In one survey, two wheeler buyers were asked to rank five scooters in order from most preferred to least preferred. One scooter was ranked first by slightly more respondents than any other scooter, so the researcher reported it as the “most liked scooter”. That interpretation however ignored the fact that most of the other respondents ranked the scooter last.

Step # 5. Problem Solution:

In the problem solution step, the results of the research are used in making marketing decisions. At the conclusion of the research process the marketing manager should be able to apply the research findings to marketing strategy planning. For instance, the mix of the four P’s. If the research does not provide the necessary information, to help guide these decisions, the research money probably is wasted. It is to be noted that this step is the logical conclusion to the whole research process. In fact it is the reason for the earlier steps. This final step must be anticipated in every one of the preceding steps.

Steps in Marketing Research – 7 Important Stages: Defining the Problem, Planning the Research Design, Selecting a Sample, Collecting Data, Analysing Data and a Few Others

The steps in these processes are highly interrelated, and one step leads to the next. The stages in the research process often overlap. Disappointments encountered at one stage may mean returning to previous stages, or even starting over. Thus, it is something of an oversimplification to present a nearly ordered sequence of activities. Still, the stages of marketing research often follow a generalised pattern of seven stages.

These stages are:

1. Defining the problem,

2. Planning the research design,

3. Selecting a sample,

4. Collecting data,

5. Analysing data,

6. Drawing conclusions and preparing a report, and

7. Following up.

Again, the stages overlap and affect one-another. In some cases, the “later” stages may even be completed before the “early” ones. Within each stage of the research process, the researcher faces a number of alternative methods, or paths, from which one must be chosen.

In this regard, the research process can be compared to a journey. On any map, some paths are more clearly charted than others. Some roads are direct, and others are roundabout. Some paths are free and clear; others require a toll. The point to remember is that there is no “right” or “best” path.

The road taken depends on where the traveller wants to go and how much time, money, ability, and so forth are available for the trip. Although there is no “right” path, the researcher must choose an appropriate one—that is, one that best suits the particular problem at hand.

In some situations, where time is short, the quickest path is best. In other circumstances, where money, time, and personnel are plentiful, the chosen path may be long and difficult.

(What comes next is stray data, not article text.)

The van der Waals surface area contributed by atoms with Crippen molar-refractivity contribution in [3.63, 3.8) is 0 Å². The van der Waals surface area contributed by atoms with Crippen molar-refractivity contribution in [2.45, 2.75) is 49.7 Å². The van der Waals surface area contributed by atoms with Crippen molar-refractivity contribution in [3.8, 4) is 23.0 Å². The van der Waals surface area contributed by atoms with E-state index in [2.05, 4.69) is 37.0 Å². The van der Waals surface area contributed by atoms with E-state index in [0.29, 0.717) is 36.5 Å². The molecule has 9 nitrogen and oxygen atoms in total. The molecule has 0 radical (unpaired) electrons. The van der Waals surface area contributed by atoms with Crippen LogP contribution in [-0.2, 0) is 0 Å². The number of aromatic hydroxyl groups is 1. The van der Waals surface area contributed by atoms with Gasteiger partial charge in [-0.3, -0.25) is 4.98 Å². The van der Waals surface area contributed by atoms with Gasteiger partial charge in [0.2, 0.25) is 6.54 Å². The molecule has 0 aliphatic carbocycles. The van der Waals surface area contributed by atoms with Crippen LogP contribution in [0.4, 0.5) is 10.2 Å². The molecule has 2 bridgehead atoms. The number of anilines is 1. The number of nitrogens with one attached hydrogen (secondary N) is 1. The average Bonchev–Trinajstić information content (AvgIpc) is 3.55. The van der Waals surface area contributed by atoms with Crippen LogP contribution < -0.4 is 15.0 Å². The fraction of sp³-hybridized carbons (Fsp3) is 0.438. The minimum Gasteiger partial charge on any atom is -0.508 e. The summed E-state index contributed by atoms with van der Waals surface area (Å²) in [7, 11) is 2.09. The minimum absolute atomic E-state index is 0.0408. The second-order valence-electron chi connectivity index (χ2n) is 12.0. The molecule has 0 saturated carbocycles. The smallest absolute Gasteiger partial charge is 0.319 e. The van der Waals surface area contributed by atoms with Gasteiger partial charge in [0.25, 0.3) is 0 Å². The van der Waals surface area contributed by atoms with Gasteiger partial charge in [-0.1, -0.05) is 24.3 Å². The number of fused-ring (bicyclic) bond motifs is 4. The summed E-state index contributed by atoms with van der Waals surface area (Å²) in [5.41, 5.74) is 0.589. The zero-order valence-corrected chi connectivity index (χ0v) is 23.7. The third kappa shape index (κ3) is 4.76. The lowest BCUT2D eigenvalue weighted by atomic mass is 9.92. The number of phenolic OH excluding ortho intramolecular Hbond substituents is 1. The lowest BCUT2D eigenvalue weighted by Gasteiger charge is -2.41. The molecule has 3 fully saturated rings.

Exploring the various paths marketing researchers encounter is the main purpose here, which will describe the seven stages of the research process:

Stage # 1. Defining the Problem:

Albert Einstein observed that “the formulation of a problem is often more essential than its solution.” This is valuable advice for marketing managers and researchers, who, in their haste to find the right answer, may fail to ask the right question. Too often, data are collected before the nature of the problem has been carefully established. Except in cases of coincidence or good luck, such data will not help resolve the marketer’s difficulties.

The old adage “a problem well-defined is a problem half-solved” puts all of this into perspective. Careful attention to problem definition allows the researcher to set proper research objectives. Determining what is to be accomplished determines the process to be used.

With the objectives of the research effort clear, the chances of collecting necessary and relevant data will be greater and the likelihood of gathering surplus data diminished. Errors or omissions at this early stage of the research process are likely to lead to costly mistakes later on, when it is harder to correct them.

(a) Problems can be Opportunities:

There are many occasions when the research process is not focused on a problem but on an opportunity. In this circumstance, for example, a toy maker who has developed a fabulous new item might face the “problem” of determining what age groups will most likely want the toy or which of several advertising media is the best to use.

In cases such as these, the problem definition stage of the research might well be called the opportunity definition stage. The point is that the problems addressed by marketing research are frequently “good” problems and not disasters.

(b) Don’t Confuse Symptoms with the Real Problem:

There is a difference between a problem and the symptoms of that problem. Pain, for example, is the symptom of a problem. The cause of the pain, perhaps a broken leg, is the problem. In marketing, falling sales are symptoms that some aspect of the marketing mix is not working properly.

Sales may be falling because price competition has intensified or because buyer preferences have changed. Defining the general nature of the problem provides a direction for the research.

The problem definition stage is likely to begin with the discovery that some problem exists because symptoms have been detected. If managers are uncertain about the exact nature of the problem, they may spend time analysing and learning about the situation.

For example, they may discuss the situation with others, such as sales representatives who are close to the customers. A small-scale exploratory research investigation may be conducted to ensure that Stage 2, planning the research design, will not begin with an inadequate understanding of exactly what information needs to be collected. Exploratory research is optional and is not used in all research projects.